Fun With Air Ride – Part 4

So, where were we?  Ah, yes, the best part – Results Time!

Ride Height:  The car rides at nearly any height I want, from too low to ridiculously high.  The lower limit is governed by the bump stops on the shock absorbers.  The upper limit is governed by the maximum extended length of the shock absorbers.  At the lowest levels, steering is definitely affected and severely limited.  This is to be expected, since the tires “tuck” inside the wheel arches, and it’s a close fit.  The preset ride height offers less than an inch of wheel gap front and rear.  The headlight aim is not much different from the factory setting, since the rake of the vehicle is the same as it was on the factory suspension.

Ride Quality:  On the freeway, SMOOTH.  Smooth as glass. Smooth, like riding on a pool table. Does not track the drainage grooves, tracks straight and true, even in the roughest lanes.  On the streets, imperfections can definitely be felt, but without undue harshness.  Not bad at all, especially since the wheel sizing is +2, and he sidewall is only a 35% aspect ratio. The drastic reduction in the unsprung weight (over 20 pounds at each corner) definitely helps here. Acceleration and braking are also aided by the reduced inertia from reducing the reciprocating mass.  There is very little squat on acceleration, and the car simply “hooks up” and launches forward. There is no sign of the tires losing traction (maybe thanks to the traction control system, or the vehicle stability program, but I haven’t detected either of these systems activating under any acceleration, either in a straight line or accelerating while negotiating a turn or curve.  The Incident Log also shows no indication that my traction has been electronically assisted.  The overall feel on the streets is extremely responsive, if slightly less controlled and a little more “nervous” than my E39 BMW 540i. I will continue to adjust the damping of the shock absorbers while enjoying the instant response to steering inputs.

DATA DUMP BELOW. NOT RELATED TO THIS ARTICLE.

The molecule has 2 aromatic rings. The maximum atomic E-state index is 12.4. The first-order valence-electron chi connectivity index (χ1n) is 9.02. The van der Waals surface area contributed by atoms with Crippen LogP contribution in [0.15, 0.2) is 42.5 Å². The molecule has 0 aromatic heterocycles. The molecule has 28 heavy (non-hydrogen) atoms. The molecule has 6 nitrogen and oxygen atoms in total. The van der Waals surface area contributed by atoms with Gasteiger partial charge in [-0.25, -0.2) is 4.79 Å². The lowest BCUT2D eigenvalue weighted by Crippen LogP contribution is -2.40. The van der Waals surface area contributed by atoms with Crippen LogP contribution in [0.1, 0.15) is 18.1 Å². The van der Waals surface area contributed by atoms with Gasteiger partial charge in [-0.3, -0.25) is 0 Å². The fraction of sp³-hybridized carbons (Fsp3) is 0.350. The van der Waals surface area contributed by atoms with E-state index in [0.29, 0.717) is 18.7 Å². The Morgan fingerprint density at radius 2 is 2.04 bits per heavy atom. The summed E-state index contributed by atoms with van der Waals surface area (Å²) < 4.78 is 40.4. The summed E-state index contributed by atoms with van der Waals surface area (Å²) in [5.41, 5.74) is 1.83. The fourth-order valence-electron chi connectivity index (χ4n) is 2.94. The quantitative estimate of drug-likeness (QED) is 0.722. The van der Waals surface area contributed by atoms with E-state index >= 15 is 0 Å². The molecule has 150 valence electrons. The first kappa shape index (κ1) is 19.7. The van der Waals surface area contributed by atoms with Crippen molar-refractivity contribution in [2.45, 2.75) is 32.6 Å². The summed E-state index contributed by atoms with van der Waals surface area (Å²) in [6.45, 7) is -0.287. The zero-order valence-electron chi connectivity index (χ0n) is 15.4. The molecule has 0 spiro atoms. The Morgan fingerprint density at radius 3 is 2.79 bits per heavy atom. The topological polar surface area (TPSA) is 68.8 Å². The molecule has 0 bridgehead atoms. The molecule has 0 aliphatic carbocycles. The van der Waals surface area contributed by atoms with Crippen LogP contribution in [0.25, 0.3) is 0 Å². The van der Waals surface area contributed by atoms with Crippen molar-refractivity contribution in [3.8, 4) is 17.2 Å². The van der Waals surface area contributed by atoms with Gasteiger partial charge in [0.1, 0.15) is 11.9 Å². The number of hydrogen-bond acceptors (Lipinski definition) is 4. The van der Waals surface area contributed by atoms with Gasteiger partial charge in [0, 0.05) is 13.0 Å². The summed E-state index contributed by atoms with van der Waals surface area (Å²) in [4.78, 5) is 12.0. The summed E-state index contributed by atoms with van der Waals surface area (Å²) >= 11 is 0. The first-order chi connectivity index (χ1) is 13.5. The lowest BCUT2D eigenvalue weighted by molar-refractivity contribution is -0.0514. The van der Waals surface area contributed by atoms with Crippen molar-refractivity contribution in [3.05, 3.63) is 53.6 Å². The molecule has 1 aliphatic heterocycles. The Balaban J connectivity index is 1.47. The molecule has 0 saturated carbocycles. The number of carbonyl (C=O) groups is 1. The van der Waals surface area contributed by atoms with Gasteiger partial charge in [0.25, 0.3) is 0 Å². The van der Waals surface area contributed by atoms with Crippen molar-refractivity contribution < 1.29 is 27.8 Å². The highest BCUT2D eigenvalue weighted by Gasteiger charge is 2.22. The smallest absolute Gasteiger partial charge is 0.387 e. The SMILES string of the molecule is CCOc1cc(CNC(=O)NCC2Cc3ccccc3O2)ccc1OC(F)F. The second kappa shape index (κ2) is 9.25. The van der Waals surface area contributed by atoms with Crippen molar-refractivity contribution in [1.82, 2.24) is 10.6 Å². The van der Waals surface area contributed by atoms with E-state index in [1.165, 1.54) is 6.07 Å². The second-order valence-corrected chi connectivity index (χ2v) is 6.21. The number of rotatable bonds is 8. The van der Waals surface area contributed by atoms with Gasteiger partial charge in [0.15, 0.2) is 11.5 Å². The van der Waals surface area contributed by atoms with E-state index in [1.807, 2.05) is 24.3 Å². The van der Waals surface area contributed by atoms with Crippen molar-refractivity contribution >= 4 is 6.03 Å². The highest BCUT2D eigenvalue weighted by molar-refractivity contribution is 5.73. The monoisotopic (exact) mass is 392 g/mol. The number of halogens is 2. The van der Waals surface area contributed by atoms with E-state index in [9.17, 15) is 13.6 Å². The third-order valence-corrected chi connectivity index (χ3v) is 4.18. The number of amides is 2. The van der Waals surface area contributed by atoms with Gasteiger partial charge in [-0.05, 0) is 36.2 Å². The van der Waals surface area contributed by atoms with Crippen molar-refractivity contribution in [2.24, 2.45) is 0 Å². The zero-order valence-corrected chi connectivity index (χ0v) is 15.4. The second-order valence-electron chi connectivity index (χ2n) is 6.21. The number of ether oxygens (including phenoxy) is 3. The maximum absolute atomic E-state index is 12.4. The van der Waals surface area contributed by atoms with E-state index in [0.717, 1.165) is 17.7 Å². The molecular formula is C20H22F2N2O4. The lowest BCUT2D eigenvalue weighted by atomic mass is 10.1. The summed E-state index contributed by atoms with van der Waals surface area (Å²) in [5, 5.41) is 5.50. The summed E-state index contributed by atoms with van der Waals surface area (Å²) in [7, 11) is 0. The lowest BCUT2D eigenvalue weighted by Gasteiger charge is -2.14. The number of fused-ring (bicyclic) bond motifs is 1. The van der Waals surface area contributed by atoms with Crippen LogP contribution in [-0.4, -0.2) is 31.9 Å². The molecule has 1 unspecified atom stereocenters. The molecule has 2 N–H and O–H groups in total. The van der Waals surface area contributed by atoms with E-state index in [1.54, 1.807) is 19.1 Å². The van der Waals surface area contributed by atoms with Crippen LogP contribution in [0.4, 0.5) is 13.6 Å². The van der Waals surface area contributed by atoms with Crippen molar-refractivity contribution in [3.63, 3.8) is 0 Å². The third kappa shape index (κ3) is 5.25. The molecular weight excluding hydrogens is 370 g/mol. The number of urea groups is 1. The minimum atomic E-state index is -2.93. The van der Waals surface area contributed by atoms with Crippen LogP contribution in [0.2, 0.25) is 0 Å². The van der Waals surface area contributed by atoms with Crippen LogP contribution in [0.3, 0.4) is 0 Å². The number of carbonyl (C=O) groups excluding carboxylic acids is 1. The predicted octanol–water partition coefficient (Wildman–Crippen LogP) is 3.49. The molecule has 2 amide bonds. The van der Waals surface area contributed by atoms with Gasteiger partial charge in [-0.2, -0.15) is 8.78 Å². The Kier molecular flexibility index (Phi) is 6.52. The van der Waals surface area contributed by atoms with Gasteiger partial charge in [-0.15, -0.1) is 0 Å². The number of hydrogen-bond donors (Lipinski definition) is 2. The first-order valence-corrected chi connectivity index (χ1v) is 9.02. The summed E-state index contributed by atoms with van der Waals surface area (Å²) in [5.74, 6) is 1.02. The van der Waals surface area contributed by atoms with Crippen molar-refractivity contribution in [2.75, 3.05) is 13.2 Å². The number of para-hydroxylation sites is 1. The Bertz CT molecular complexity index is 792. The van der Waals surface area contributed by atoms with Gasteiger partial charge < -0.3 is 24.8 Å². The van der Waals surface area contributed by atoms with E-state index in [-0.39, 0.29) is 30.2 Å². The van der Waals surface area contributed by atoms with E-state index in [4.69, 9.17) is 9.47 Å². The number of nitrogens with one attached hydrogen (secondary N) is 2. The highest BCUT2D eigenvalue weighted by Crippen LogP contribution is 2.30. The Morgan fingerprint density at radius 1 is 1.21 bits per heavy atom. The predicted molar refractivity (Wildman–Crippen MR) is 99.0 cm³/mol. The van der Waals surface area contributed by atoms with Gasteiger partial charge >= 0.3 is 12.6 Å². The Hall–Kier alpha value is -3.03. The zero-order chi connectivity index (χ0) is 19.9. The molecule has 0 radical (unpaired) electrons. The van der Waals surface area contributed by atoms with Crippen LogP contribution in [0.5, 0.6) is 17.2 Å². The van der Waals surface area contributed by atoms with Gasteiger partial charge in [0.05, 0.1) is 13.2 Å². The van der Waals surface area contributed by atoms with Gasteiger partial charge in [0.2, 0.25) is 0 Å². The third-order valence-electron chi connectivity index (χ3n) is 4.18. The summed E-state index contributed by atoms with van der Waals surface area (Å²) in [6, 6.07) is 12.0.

Handling:  Radically different. The handling is very stable as the limits are approached. There is a slight oversteer, with no “snap” or sudden loss of control. Cornering is composed and confident, it changes direction very quickly, and it forgives moderate levels of driver error when cornering using improper technique. However, when using proper cornering technique, this car grips like its life depended on it. Body roll has been reduced by less than half, and the “seat-of-the-pants” feel is much more stable, even though the driver’s seat is not especially sporty or supportive for this kind of spirited driving. There is a drastic improvement in the available acceleration exiting a corner, but at this time I’m not able to determine if this is caused by the improved ability to “plant” the outside rear tire, or simply by the reduced reciprocating mass of the wheels, or by the ability to carry more speed through the corner, therefore operating in a more favorable part of the powerband.  It’s likely that all of these are contributing factors. There is a very endearing quality inherent in some cars, notably the larger Audi S-Line cars, where the car feels as if it “shrinks around the driver.” This gives the car the feel of a smaller, much more nimble and agile device when driven aggressively.  This Caddy is already fairly small, so when it “shrinks around the driver,” it feels like a slot car – a beautiful, confidence-inspiring feeling.

Was it all worth it? Definitely. My OCD can now move on to something else, as I hereby declare this project FINISHED. Of course there will be tinkering…

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